Source: Morningstar / Ibbotson’s Stocks, Bonds, Bills & Inflation Handbook
The 30-year bond data needs to be updated and the Barclay’s data is now being tracked (now Bloomberg Barclays Aggregate)on the spreadsheet.
The point of today’s post is simply to talk to readers about the concept of “P.E expansion” and “P.E contraction” within the SP 500 and its powerful influence on market / portfolio returns.
Since the SP 500 bottom in March, 2009 (and using the whole calendar year), and through the current EPS estimate for the SP 500 and the YTD 2017 SP 500 return, SP 500 earnings have grown 81% and the SP 500 – adding the sum of the annual returns each year – has grown 137.1%.
That is an example of P.E expansion which typically occurs in secular bull markets.
What is fascinating to me is that if you look at two of the years within the last 9 years of data, there was powerful “P.E contraction”: in 2010 and 2011, SP 500 earnings grew 40% and 15% respectively, and the SP 500 returned just 17.2% in those calendar years. Readers will recall that the Greece debt crisis, and the Euro bailout of Greece dominated the headlines back then.
Going back a little bit further, if we look at the years 2000 – 2007, it was an entire period of P.E contraction, with SP 500 earnings growing roughly 60%, and the SP 500 returning – for that entire 7-year period, 22.7%
Now, lets look back to the 1990’s, and I’m sure readers can guess what happened:
From 1990 to 1999, SP 500 earnings grew 79% for the decade, while the SP 500 returned 190%.
Analysis / conclusion:
The goal over the Thanksgiving weekend was to write an article at some point on the difference between this equity bull market since 2009, and the 1990’s “fevered” bull market, and you can simply see it in the relationship between “price” and “earnings” in the SP 500.
Already, since 2009, SP 500 earnings have grown 81%, more growth than the entire 1990’s, and yet the SP 500 is up 137%, from 2009, versus the 190% back in the 1990’s.
So SP 500 earnings have grown faster than the 1990’s as of this point in 2017, while the SP 500 has returned far less.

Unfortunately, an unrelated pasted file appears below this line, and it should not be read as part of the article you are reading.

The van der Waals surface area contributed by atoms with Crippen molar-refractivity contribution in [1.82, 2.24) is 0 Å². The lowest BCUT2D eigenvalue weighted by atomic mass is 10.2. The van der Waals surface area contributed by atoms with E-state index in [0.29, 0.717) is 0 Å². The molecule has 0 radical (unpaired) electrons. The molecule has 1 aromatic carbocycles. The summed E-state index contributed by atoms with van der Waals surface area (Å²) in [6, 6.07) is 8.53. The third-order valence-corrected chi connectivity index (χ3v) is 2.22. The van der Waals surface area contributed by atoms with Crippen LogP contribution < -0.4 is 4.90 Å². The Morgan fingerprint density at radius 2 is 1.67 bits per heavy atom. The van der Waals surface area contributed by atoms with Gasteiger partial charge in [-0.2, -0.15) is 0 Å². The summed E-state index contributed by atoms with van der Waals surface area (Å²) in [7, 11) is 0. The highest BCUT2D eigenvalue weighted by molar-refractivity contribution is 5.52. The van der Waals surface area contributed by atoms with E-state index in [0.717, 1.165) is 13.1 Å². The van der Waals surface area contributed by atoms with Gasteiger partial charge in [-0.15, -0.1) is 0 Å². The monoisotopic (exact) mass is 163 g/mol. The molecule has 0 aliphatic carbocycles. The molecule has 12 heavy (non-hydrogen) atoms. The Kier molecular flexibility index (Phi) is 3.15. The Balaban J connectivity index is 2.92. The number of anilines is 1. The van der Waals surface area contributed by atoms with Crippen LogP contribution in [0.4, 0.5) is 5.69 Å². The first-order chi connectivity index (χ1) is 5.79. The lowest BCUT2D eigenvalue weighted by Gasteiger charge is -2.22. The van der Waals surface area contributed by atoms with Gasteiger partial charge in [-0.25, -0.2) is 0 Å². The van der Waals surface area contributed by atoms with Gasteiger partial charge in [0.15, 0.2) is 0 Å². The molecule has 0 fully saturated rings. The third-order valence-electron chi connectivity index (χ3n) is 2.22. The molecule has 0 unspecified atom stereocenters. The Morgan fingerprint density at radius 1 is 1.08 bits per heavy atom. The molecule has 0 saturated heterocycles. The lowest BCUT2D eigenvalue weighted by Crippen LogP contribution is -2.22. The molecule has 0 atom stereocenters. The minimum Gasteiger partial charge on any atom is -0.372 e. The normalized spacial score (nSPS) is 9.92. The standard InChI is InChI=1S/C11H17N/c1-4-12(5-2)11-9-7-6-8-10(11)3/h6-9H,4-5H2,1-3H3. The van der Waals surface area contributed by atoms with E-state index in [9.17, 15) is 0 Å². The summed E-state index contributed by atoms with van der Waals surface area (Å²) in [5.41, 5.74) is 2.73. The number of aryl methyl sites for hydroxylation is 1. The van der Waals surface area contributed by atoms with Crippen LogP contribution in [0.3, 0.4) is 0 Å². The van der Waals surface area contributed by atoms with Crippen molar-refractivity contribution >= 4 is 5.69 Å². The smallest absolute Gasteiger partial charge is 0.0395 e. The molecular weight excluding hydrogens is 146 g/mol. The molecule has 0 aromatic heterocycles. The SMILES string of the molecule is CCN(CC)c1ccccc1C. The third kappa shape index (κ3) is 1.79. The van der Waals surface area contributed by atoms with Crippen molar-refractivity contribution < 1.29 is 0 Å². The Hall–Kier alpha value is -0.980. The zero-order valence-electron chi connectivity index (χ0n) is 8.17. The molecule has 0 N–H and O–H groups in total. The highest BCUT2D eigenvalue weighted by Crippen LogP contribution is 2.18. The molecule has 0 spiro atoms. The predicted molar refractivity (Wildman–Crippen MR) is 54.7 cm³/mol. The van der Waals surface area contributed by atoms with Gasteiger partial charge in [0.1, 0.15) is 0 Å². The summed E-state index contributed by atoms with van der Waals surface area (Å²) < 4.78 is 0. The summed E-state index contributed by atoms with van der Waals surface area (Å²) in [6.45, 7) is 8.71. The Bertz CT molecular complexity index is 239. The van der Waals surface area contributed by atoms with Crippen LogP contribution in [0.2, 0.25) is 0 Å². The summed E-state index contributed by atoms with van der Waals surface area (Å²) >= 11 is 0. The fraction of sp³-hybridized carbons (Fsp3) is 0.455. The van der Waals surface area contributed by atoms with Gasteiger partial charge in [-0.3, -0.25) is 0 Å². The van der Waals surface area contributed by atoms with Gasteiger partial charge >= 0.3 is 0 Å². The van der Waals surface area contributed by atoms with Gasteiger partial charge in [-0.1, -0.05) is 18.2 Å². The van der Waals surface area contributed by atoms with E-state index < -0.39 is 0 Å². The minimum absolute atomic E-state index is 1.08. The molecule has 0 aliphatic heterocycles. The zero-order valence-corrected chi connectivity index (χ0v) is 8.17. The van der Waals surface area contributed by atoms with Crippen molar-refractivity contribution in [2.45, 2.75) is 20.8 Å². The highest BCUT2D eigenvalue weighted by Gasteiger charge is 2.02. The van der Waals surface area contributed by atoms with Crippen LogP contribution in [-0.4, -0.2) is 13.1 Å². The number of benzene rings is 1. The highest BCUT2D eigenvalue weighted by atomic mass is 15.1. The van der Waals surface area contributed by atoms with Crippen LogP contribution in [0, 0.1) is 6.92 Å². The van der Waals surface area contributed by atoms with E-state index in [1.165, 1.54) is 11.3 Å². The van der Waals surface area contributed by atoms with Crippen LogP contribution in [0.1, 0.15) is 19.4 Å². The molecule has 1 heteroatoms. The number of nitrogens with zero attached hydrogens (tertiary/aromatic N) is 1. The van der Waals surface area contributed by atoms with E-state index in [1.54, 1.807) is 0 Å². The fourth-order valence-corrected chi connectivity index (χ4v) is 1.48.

(One thing that is a little uncomfortable is comparing decades versus bull market highs and lows, some of which overlap. Until this decade is out, until the end of 2019, the data is overlapping.)
Here is another way to look at the numbers:
- 2010 – 2017: 89% SP 500 earnings growth versus the 111% SP 500 return, assuming the EPS estimate and the SP 500 remain unchanged through year-end 2017
- 2000 – 2009: 29% SP 500 earnings growth from 1/1/2000 through 12/31/2009 versus the 12% cumulative return on the SP 500 from 1/1/2000 through 12/31/2009
- 1990 – 1999: 79% cumulative earnings growth versus the 190% cumulative decade return on the SP 500
Again the whole point of this exercise is to show the much less “fevered” bull market today versus the 1990’s.
This is a much more rational bull, since the SP 500 since 2010, has simply been “walking up” the earnings growth ladder, and there has been much less P.E expansion along the way.
Now with that being said, we haven’t seen a year or two of P.E contraction since 2010 – 2011, which implies that eventually we could see a low to mid-single-digit return year for the SP 500, while SP 500 earnings grow smartly.
A good example of that is 1994, when then-Fed Chair caught the Street off guard with 6 fed funds rate increases, but the US economy was smoking hot and SP 500 grew earnings 19% in calendar 1994, and yet the SP 500 returned just 1% that year. The SP 500 made up for it in 1995 though.
Thanks for reading…